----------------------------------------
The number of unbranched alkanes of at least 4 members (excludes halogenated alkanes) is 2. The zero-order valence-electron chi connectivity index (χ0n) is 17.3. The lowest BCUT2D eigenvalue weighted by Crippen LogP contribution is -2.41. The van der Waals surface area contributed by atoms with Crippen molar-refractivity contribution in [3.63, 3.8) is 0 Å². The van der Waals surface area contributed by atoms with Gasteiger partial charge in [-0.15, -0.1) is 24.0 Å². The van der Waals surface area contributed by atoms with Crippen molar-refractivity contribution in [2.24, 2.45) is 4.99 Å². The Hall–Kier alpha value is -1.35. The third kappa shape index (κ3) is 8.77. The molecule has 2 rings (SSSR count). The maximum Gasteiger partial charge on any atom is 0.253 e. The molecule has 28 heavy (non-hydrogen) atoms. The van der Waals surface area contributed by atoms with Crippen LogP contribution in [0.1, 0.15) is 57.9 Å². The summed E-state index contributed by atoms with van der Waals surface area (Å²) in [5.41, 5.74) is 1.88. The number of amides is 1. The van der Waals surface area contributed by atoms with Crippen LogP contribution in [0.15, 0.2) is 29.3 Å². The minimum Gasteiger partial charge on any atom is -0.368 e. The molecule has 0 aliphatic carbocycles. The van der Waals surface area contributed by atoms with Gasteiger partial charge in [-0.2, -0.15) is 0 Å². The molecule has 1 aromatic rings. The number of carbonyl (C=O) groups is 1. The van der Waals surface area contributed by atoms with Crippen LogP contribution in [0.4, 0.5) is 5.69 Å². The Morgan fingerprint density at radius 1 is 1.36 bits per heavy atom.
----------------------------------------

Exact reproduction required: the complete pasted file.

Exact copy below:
The number of unbranched alkanes of at least 4 members (excludes halogenated alkanes) is 2. The zero-order valence-electron chi connectivity index (χ0n) is 17.3. The lowest BCUT2D eigenvalue weighted by Crippen LogP contribution is -2.41. The van der Waals surface area contributed by atoms with Crippen molar-refractivity contribution in [3.63, 3.8) is 0 Å². The van der Waals surface area contributed by atoms with Gasteiger partial charge in [-0.15, -0.1) is 24.0 Å². The van der Waals surface area contributed by atoms with Crippen molar-refractivity contribution in [2.24, 2.45) is 4.99 Å². The Hall–Kier alpha value is -1.35. The third kappa shape index (κ3) is 8.77. The molecule has 2 rings (SSSR count). The maximum Gasteiger partial charge on any atom is 0.253 e. The molecule has 28 heavy (non-hydrogen) atoms. The van der Waals surface area contributed by atoms with Crippen LogP contribution in [0.1, 0.15) is 57.9 Å². The summed E-state index contributed by atoms with van der Waals surface area (Å²) in [5.41, 5.74) is 1.88. The number of amides is 1. The van der Waals surface area contributed by atoms with Crippen LogP contribution in [0.15, 0.2) is 29.3 Å². The minimum Gasteiger partial charge on any atom is -0.368 e. The molecule has 0 aliphatic carbocycles. The van der Waals surface area contributed by atoms with Gasteiger partial charge in [-0.2, -0.15) is 0 Å². The molecule has 1 aromatic rings. The number of carbonyl (C=O) groups is 1. The van der Waals surface area contributed by atoms with Crippen LogP contribution in [0.4, 0.5) is 5.69 Å². The Morgan fingerprint density at radius 1 is 1.36 bits per heavy atom.